Mistura – Fería Gastronómica Internacional de Lima
Posted September 14, 2010on:
Mistura is an International Food Festival that took place in Lima from September 7 to 12. This was the 3rd year of the festival, which began in 2008. The festival features Perú’s top chefs and cuisine along with international guests. This year’s guest country was Spain.
There was a lot of publicity and hype about Mistura here in Lima and, never having experienced it before, I thought it would be a good idea to go. The tickets to enter cost S/.15 if you bought them ahead of time or S/.20 on the day of the event. About a week and a half in advance we checked on-line but all the pre-sale tickets were sold out. So, that meant we would have to buy tickets the day we went, which was last Saturday.
The festival was held in Parque de la Exposición, a large park in the center of Lima. Tickets could be purchased starting at 10am on the day of the event at Centro Civico, a large mall near the park . Luis works Saturday mornings so we didn’t arrive until 1:00pm. When we got there I couldn’t believe it, the line to buy tickets was enormous. It spanned about three blocks. Had I known how long it was going to take I probably wouldn’t have waited, but after waiting for 2 hours I wasn’t about to give up and leave empty-handed. In the end, we waited for 4 hours just to buy tickets to enter. There were a lot of people selling reventas (scalped tickets) for S/.35 but Luis said they were not very nice people and that we couldn’t be sure if the tickets were real… so we waited.
There were a few incidents in the line as the people became restless and the scalpers tried to enter multiple times to buy more tickets. Finally they instituted a system of giving everyone in line a piece of pink paper that you had to show in order to enter to buy the tickets. The crazy part was that they only had two cashiers selling the tickets. This is one of the area where Peru really needs to improve… organization. They are not very good at implementing systems and handling logistics. There is no way that people should have had to wait in line for 4 hours to buy tickets for this event. Hopefully next year they will make improvements to the system.
Anyway, after we finally bought our entrance tickets, we hopped on a shuttle bus that took us to the entrance. We entered at about 5:30pm. When we entered we could hardly move as there were so many people. We had a map of the grounds and were trying to figure out where to go. Food could be purchased in stalls, kind of like at the PNE, or in “restaurants”. The food in stalls included Tradiciones (traditional food) and Cocinas Rústicas (Rustic Cuisine). Rustic cuisine is cooked using a variety of methods such as Barril Cooking, Caja China, Pachmanca and Pork on the Stake, as shown in the photo.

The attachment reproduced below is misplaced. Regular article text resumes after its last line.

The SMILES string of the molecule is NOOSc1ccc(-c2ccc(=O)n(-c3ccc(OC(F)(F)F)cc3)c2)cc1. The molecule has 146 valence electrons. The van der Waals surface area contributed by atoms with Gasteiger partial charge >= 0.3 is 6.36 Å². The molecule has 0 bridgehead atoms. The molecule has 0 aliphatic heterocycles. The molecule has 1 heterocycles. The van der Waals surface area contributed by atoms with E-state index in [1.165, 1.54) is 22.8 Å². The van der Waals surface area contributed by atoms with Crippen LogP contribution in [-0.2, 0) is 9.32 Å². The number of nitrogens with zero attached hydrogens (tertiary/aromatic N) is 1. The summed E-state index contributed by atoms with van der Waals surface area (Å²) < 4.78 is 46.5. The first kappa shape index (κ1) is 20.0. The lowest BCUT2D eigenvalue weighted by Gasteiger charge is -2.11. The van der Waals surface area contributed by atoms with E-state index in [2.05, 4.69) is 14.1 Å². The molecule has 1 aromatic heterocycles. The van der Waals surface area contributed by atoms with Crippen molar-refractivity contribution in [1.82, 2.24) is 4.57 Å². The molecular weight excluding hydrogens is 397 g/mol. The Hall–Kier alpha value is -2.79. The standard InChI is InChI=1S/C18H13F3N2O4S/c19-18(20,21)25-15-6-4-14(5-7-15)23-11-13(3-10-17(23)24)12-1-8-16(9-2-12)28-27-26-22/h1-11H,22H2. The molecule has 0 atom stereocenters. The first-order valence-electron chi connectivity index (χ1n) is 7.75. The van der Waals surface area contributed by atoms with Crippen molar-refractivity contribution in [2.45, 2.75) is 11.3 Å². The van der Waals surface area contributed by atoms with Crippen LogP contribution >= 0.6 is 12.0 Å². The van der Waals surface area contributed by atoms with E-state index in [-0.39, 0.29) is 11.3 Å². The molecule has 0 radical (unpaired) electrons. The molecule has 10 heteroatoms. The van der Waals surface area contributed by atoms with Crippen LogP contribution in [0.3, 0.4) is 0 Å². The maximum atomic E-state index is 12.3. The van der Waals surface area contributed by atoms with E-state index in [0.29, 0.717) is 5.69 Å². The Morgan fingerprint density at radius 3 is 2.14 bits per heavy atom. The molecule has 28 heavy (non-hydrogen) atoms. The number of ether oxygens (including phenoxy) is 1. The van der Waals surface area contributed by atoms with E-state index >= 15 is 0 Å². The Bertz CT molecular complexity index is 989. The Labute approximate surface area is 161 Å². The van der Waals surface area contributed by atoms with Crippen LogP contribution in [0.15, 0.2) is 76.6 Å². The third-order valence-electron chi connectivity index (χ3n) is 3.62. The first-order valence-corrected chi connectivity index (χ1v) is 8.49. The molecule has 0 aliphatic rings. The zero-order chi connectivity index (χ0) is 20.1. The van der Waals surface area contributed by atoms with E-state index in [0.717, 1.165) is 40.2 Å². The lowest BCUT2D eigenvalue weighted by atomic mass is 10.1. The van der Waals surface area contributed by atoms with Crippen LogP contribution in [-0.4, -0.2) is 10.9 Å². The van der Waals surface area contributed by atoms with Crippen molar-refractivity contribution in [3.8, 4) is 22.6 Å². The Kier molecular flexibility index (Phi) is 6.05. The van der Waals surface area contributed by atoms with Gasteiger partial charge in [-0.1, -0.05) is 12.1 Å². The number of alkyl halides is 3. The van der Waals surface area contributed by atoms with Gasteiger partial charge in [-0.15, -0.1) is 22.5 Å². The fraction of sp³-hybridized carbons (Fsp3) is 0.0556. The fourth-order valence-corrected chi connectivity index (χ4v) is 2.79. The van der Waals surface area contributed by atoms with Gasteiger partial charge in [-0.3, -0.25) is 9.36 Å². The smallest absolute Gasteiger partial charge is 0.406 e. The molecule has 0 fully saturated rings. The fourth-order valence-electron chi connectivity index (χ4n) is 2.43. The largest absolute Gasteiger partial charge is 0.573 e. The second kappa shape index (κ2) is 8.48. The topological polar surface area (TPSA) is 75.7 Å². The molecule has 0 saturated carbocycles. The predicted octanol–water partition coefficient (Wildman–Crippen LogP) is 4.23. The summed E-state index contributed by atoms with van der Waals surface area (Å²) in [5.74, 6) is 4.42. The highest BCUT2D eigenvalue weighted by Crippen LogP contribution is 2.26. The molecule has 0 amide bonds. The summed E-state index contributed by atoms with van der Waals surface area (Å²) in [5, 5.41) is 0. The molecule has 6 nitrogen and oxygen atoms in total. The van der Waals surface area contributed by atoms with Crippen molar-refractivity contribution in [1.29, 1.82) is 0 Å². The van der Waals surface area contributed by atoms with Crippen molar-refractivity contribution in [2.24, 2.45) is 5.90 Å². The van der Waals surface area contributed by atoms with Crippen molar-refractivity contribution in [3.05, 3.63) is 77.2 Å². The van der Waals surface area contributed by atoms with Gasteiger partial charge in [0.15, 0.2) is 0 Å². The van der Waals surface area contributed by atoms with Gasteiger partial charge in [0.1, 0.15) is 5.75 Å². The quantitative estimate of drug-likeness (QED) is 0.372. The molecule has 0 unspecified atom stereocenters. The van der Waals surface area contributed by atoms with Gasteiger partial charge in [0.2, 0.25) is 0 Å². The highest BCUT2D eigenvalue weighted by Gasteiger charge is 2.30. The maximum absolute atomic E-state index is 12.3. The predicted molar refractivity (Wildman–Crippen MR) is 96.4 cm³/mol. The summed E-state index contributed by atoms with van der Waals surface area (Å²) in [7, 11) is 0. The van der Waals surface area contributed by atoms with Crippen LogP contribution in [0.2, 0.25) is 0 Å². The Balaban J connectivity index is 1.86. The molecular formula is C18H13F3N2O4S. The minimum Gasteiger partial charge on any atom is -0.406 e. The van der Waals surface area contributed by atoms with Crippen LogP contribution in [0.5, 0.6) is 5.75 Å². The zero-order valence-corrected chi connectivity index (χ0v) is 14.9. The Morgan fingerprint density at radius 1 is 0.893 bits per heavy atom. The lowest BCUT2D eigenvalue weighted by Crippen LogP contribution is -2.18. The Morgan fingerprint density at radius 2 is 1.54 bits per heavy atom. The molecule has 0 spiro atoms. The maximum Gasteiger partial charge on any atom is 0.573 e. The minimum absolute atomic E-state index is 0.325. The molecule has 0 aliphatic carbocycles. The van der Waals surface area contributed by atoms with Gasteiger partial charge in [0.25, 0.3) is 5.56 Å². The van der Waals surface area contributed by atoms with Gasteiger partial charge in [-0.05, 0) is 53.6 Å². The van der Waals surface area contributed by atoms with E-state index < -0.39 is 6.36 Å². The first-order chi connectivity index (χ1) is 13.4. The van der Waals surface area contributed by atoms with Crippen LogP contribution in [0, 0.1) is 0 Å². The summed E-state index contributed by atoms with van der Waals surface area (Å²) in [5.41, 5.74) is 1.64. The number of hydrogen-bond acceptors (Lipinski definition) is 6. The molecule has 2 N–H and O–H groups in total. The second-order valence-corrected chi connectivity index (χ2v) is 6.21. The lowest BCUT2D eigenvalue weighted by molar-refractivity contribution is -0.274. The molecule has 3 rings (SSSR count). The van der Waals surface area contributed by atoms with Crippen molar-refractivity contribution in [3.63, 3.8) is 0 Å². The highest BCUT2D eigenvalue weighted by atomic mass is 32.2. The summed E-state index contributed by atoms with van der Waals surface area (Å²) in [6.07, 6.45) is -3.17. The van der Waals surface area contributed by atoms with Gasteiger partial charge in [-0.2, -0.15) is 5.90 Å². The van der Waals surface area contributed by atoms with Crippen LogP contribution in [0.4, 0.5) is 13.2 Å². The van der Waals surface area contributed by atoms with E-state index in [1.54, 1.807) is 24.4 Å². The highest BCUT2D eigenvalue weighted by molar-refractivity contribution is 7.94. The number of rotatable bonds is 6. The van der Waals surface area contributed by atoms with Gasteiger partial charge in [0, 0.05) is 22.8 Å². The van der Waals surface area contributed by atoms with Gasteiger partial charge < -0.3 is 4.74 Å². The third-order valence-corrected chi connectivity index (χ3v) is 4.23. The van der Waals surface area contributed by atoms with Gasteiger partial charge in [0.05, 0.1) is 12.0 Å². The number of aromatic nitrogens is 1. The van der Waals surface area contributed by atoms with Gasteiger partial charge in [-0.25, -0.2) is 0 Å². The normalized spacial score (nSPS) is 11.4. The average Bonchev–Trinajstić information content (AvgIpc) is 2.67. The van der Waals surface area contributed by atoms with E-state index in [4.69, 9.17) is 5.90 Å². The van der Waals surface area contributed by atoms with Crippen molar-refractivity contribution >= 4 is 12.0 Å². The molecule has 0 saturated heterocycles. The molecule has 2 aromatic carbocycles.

The restaurants weren’t really like sit-down restaurants but rather food provided by some of the top restaurants from around Peru, but still from a stall. All the restaurants were located in two rows some distance away from the entrance so we decided to check it out in the hopes that it would be less crowded.
Now we waited in more lines. First, we had to buy tickets to use to purchase food. Tickets could be bought for S/.3, S/.6 and S/.12 and the price of food varied at each restaurant. A full meal was S/.12, a half order, appetizer or dessert was S/.6 and drinks were S/.3. This method of selling tickets in one place was probably a good idea so that each vendor didn’t have to deal with cash. The line-up top buy the tickets actually wasn’t that bad.
The line-ups for the restaurants varied. Luis was very hungry so we started out by going to the place that seemed to have the shortest line. It was called El Tarwi and served food from the Andes region. We ordered chicharrón (fried pork) which was served with camote (sweet potato), mote (large, whitish-colored corn), humita (a type of sweet tamale), canchita (crunchy Peruvian ‘unpopped’ popcorn) and cebolla con ají (onions with ají) It was pretty good, but we were still hungry.
Next, we went to the place with the longest line-up. It was called El Grifo and the people said that it was one of the best restaurants there. We ordered Fettuccinis a la Huancaina con Lomo and Cheesecake de Toblerone. We had to wait for about an hour but it was worth the wait. The food was really good. A very unique Peruvian style fettuccine and one of the best desserts I have had here in Peru. While we were waiting in line we took the opportunity to try a Pisco Sour from Huaringas Bar. They are supposedly famous for their drinks, each of which cost S/.12, a little expensive, but we got souvenir cups to take home. The drink was really good and helped us relax after a long day of standing in lines.
By this point we were getting a little full but we still had a few tickets left to use up. So, we ordered a Causa from La Preferida and Suspiro de Chocolate from La Huaca Pucllana (the restaurant where we got engaged). We also tried a few more pisco sours in the Rincón de Pisco.
Apart from the Rincón de Pisco, there was the Rincón de Cafe and the Rincón de Chocolate. These were pavilions that you entered and could try free tasters and buy various products. In addition to selling all types of food and food products at the festival there were also demonstrations and shows at various times throughout the day. We didn’t get to see any of those as we arrived late and spent the entire time either in a line to get food, drinking or eating!
Mistura is an interesting experience and a good way to try a variety of cuisines at a price this is less expensive than you would normally pay in a lot of the participating restaurants. However, I definitely recommend you plan ahead, buy tickets in advance and be prepared to wait for your food and drinks!